The primary symptom of hypochondriasis is preoccupation with fears of serious physical illness or injury. The fears of persons with hypochondriasis have an obsessive quality; they find thoughts about illness intrusive and difficult to dismiss, even when they recognize that their fears are unrealistic. In order to relieve the anxiety that arises from their thoughts, people with hypochondriasis may act on their fears by talking about their symptoms; by seeking information about feared diseases in books or on the Internet; or by "doctor-shopping," going from one specialist to another for a consultation. Others may deal with their fears through avoidance, staying away from anything that might remind them of illness or death. Persons with hypochondriasis vary in their insight into their disorder. Some recognize themselves as "hypochondriacs," but suffer anxiety in spite of their recognition. Others are unable to see that their concerns are unreasonable or exaggerated.


According to DSM-IV-TR , hypochondriasis affects 1%–5% of the general population in the United States. The rates of the disorder are higher among clinical outpatients, between 2% and 7%. One recent study suggests that full-blown hypochondriasis is fairly rare, although lesser degrees of worry about illness are more common, affecting as many as 6% of people in a community sample.

Hypochondriasis can appear at any age, although it frequently begins in early adulthood. Men and women appear to suffer equally from the disorder. DSM-IV-TR notes that people from some cultures may appear to have fears of illness that resemble hypochondriasis, but are in fact influenced by beliefs that are traditional in their culture.


Hypochondriasis is most likely to be diagnosed when one of the doctors consulted by the patient considers the patient's preoccupation with physical symptoms and concerns excessive or problematic. After giving the patient a thorough physical examination to rule out a general medical condition, the doctor will usually give him or her a psychological test that screens for anxiety or depression as well as hypochondriasis. If the results suggest a diagnosis of hypochondriasis, the patient should be referred for psychotherapy . It is important to note, however, that patients with hypochondriasis usually resist the notion that their core problem is psychological. A successful referral to psychotherapy is much more likely if the patient's medical practitioner has been able to relate well to the patient and work gradually toward the notion that psychological problems might be related to fears of physical illness.

Specific approaches that have been found useful by primary care doctors in bringing psychological issues to the patient's attention in nonthreatening ways include the following:

  • Whenever possible, the doctor should draw connections between the patient's current physical symptoms and recent setbacks or upsetting incidents in the patient's life. For example, the patient may come in with health worries within a few days of having a problem in other areas of life, such as their car needing repairs, a quarrel with a family member, an overdue bill, etc.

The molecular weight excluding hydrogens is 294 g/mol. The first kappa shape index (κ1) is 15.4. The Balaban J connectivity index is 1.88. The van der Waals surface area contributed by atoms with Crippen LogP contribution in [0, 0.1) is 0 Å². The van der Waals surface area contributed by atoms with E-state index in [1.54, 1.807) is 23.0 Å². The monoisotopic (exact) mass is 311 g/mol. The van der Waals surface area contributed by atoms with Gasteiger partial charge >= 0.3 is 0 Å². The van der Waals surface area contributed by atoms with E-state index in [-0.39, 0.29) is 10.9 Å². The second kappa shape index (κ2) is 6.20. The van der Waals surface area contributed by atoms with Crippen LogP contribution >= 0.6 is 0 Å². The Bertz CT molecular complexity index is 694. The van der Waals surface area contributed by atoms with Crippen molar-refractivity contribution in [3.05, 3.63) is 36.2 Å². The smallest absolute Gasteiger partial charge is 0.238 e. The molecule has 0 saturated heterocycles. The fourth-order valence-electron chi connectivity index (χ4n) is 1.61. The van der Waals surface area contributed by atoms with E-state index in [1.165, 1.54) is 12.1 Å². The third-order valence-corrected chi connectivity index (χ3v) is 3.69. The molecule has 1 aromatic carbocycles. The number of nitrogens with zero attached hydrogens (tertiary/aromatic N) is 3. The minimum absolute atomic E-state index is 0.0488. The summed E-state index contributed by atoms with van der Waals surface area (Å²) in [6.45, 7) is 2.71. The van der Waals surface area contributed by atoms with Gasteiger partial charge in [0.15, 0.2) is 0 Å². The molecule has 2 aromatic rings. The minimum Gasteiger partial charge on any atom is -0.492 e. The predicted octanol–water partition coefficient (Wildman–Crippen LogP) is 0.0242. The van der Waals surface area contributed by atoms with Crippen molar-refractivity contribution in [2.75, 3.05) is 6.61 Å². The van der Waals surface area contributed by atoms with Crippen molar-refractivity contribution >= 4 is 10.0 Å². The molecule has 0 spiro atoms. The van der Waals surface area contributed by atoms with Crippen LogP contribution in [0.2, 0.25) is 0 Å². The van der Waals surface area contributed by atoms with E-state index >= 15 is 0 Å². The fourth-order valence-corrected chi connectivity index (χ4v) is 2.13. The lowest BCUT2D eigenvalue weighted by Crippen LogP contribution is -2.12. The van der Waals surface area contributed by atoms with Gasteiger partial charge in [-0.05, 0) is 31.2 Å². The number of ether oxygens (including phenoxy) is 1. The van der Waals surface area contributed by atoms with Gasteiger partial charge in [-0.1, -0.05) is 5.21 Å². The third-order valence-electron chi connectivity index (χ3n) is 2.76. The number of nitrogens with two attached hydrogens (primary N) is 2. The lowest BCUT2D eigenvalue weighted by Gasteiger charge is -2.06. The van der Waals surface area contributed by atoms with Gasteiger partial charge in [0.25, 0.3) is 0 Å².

• The doctor may consider asking the patient to keep a careful diary of his or her symptoms and other occurrences. This diary may be useful in guiding the patient to see patterns in his or her worries about health.
  • The doctor may want to schedule the patient for regular but short appointments. It is also better to see the patient briefly than to prescribe medications in place of an appointment, because many patients with hypochondriasis abuse medications.
  • Another approach is to conduct routine screening tests during a yearly physical for patients with hypochondriasis, while discouraging them from scheduling extra appointments each time they notice a minor physical problem.
  • The doctor should maintain a realistic but optimistic tone in his or her conversation with the patient. He or she may wish to talk to the patient about health-related fears and clarify the differences between normal internal body sensations and serious symptoms.

In order to receive a DSM-IV-TR diagnosis of hypochondriasis, a person must meet all six of the following criteria:

  • The person must be preoccupied with the notion or fear of having a serious disease. This preoccupation is based on misinterpretation of physical symptoms or sensations.
  • Appropriate medical evaluation and reassurance that there is no illness present do not eliminate the preoccupation.
  • The belief or fear of illness must not be of delusional intensity. Delusional health fears are more likely to be bizarre in nature— for instance, the belief that one's skin emits a foul odor or that food is rotting in one's intestines. The preoccupations must not be limited to a concern about appearance; excessive concerns that focus solely on defects in appearance would receive a diagnosis of body dysmorphic disorder.
  • The preoccupation must have lasted for at least six months.
  • The person's preoccupation with illness must not simply be part of the presentation of another disorder, including generalized anxiety disorder , obsessive-compulsive disorder, panic disorder, separation anxiety, major depressive episode, or another somatoform disorder.

DSM-IV-TR also differentiates between hypochondriasis with and without poor insight. Poor insight is specified when the patient does not recognize that his or her concerns are excessive or unreasonable.